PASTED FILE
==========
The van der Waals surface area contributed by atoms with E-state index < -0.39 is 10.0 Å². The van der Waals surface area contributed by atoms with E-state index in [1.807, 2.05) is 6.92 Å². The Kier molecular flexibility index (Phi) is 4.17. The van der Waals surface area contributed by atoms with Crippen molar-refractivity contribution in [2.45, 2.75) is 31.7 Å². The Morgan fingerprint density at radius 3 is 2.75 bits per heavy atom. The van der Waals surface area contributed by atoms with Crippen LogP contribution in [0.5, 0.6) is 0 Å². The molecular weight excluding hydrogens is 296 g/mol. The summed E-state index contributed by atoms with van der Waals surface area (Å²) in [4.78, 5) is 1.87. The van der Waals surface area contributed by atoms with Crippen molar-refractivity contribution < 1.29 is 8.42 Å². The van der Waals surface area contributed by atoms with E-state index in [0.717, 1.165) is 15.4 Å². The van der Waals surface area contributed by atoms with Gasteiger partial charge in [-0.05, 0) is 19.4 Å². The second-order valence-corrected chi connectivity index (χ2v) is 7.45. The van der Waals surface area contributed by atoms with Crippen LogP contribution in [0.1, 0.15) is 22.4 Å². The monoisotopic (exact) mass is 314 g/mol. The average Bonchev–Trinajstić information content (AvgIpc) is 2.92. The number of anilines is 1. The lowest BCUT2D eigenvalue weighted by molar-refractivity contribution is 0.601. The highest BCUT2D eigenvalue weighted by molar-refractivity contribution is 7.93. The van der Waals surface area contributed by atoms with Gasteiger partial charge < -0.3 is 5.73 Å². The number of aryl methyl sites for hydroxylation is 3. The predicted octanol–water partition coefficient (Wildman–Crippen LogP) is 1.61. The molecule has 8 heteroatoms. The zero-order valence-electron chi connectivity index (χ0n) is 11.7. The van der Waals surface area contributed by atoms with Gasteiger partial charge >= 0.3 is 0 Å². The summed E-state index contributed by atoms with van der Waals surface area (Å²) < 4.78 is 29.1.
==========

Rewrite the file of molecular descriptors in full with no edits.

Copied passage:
The van der Waals surface area contributed by atoms with E-state index < -0.39 is 10.0 Å². The van der Waals surface area contributed by atoms with E-state index in [1.807, 2.05) is 6.92 Å². The Kier molecular flexibility index (Phi) is 4.17. The van der Waals surface area contributed by atoms with Crippen molar-refractivity contribution in [2.45, 2.75) is 31.7 Å². The Morgan fingerprint density at radius 3 is 2.75 bits per heavy atom. The van der Waals surface area contributed by atoms with Crippen LogP contribution in [0.5, 0.6) is 0 Å². The molecular weight excluding hydrogens is 296 g/mol. The summed E-state index contributed by atoms with van der Waals surface area (Å²) in [4.78, 5) is 1.87. The van der Waals surface area contributed by atoms with Crippen molar-refractivity contribution < 1.29 is 8.42 Å². The van der Waals surface area contributed by atoms with E-state index in [0.717, 1.165) is 15.4 Å². The van der Waals surface area contributed by atoms with Gasteiger partial charge in [-0.05, 0) is 19.4 Å². The second-order valence-corrected chi connectivity index (χ2v) is 7.45. The van der Waals surface area contributed by atoms with Crippen LogP contribution in [0.1, 0.15) is 22.4 Å². The monoisotopic (exact) mass is 314 g/mol. The average Bonchev–Trinajstić information content (AvgIpc) is 2.92. The number of anilines is 1. The lowest BCUT2D eigenvalue weighted by molar-refractivity contribution is 0.601. The highest BCUT2D eigenvalue weighted by molar-refractivity contribution is 7.93. The van der Waals surface area contributed by atoms with Gasteiger partial charge < -0.3 is 5.73 Å². The number of aryl methyl sites for hydroxylation is 3. The predicted octanol–water partition coefficient (Wildman–Crippen LogP) is 1.61. The molecule has 8 heteroatoms. The zero-order valence-electron chi connectivity index (χ0n) is 11.7. The van der Waals surface area contributed by atoms with Gasteiger partial charge >= 0.3 is 0 Å². The summed E-state index contributed by atoms with van der Waals surface area (Å²) < 4.78 is 29.1.